One more definition, since you may have heard the term software testing thrown about. Like quality control, software testing falls beneath the larger umbrella of quality assurance. When you hear people talk about finding bugs in the code, they’re talking about software testing. Like quality control, software testing looks at the product and asks if it functions as it is meant to.
You can also think of software testing as an item on a quality control checklist. Does the app or site work without failing? Check. Next item.
The Quality Assurance Process
If you look at our design process, you’ll see QA testing listed in the development phase. That’s because we have to begin having intentionally QA-focused conversations during this phase. In contrast to the past, when QA teams were like in-house beta testers, in today’s agile environments QA happens in collaboration with the development team.
In the development phase, we begin to build the prototypes and involve beta testers, so it becomes very important to have quality assurance oversight.
QA at this stage doesn’t mean catching bugs in the code (see above). Instead, from a quality assurance perspective, we’re looking for subtler issues that affect the overall user experience. Do we have all the right pages, pop-ups, cross links, and so on? Do they flow together in a logical sequence? Can the user actually find their way around intuitively?
And, significantly, we’re asking if the product is in fact delivering the value and experience we established in the definition, discovery, and design phases. After all, a great product that doesn’t build your brand has no value to you.
The most common QA protocol is testing. Set up a site or an app prototype and go through a rigorous checklist of links, menus, animations, etc. to make sure everything works exactly as it’s meant to.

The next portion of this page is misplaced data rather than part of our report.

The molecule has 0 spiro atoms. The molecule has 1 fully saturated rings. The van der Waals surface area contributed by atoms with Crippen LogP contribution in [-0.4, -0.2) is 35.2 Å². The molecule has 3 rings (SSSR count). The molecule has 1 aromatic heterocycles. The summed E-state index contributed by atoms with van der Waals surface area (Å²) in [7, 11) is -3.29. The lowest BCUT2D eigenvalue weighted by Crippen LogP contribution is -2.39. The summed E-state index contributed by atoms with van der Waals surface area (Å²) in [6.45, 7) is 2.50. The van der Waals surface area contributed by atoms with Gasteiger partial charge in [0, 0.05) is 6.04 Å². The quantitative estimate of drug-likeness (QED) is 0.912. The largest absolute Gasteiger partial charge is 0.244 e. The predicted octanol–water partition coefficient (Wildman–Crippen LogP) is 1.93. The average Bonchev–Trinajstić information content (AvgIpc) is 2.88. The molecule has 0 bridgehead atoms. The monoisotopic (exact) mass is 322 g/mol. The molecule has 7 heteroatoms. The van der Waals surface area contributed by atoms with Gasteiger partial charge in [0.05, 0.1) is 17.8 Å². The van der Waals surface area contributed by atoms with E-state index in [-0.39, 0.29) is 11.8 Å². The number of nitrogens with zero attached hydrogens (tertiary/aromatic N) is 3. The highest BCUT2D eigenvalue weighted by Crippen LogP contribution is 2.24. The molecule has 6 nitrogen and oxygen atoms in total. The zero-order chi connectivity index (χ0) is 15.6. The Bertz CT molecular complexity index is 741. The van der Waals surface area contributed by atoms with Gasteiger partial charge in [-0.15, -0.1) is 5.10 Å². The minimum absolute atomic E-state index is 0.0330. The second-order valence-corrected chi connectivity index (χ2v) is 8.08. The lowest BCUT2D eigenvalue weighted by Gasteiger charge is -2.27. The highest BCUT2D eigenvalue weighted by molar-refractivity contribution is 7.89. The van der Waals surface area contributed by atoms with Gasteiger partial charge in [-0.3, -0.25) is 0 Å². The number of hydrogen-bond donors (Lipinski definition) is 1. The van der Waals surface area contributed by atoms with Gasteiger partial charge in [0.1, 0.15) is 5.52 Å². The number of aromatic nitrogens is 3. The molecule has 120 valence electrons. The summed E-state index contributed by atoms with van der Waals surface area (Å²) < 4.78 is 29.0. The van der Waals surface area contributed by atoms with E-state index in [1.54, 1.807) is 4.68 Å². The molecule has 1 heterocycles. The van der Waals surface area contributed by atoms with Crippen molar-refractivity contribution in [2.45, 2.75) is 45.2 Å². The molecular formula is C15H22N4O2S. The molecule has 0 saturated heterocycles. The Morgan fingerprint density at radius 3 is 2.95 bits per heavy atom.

Beta testing also falls under this category because early users will inevitably find problems you missed. This is because you are making the app to solve a problem as you see it and users will be using it to solve the problem as they see it. You might assume they will understand your menus and icons, but they may expect something different.
This is actually the fun part about beta testing. You learn so much about your customers or audience when you let them use your product, and that in turn tells you loads about how people see your brand.
There’s another dimension to QA as we think about it. We hope it’s not too esoteric, but we believe that QA begins with good practices. That is, it’s not enough to have detailed checklists—you also want to have the right business culture and the right philosophy of digital product development.
As we wrote in our “7 Best Practices for Mobile App Development” insight, quality app development includes things like putting people in the right roles, building relationships among stakeholders, and thinking forward beyond launch day. Call them the soft skills of QA.
QA Services at Dom & Tom
As we’ve said, you get QA built into any digital product development project as part of our standard operating procedures. Even if you didn’t ask for it, we’d want to check our work to make sure we did everything right.
Dom & Tom can even help quality assurance teams develop apps to improve their efficiency and data tracking. Take a look at our work with the Good Housekeeping Institute, which provides quality assurance testing on consumer products. We overhauled the way businesses can apply for their Seal of Approval as well as how their teams evaluate each product.
-Dom & Tom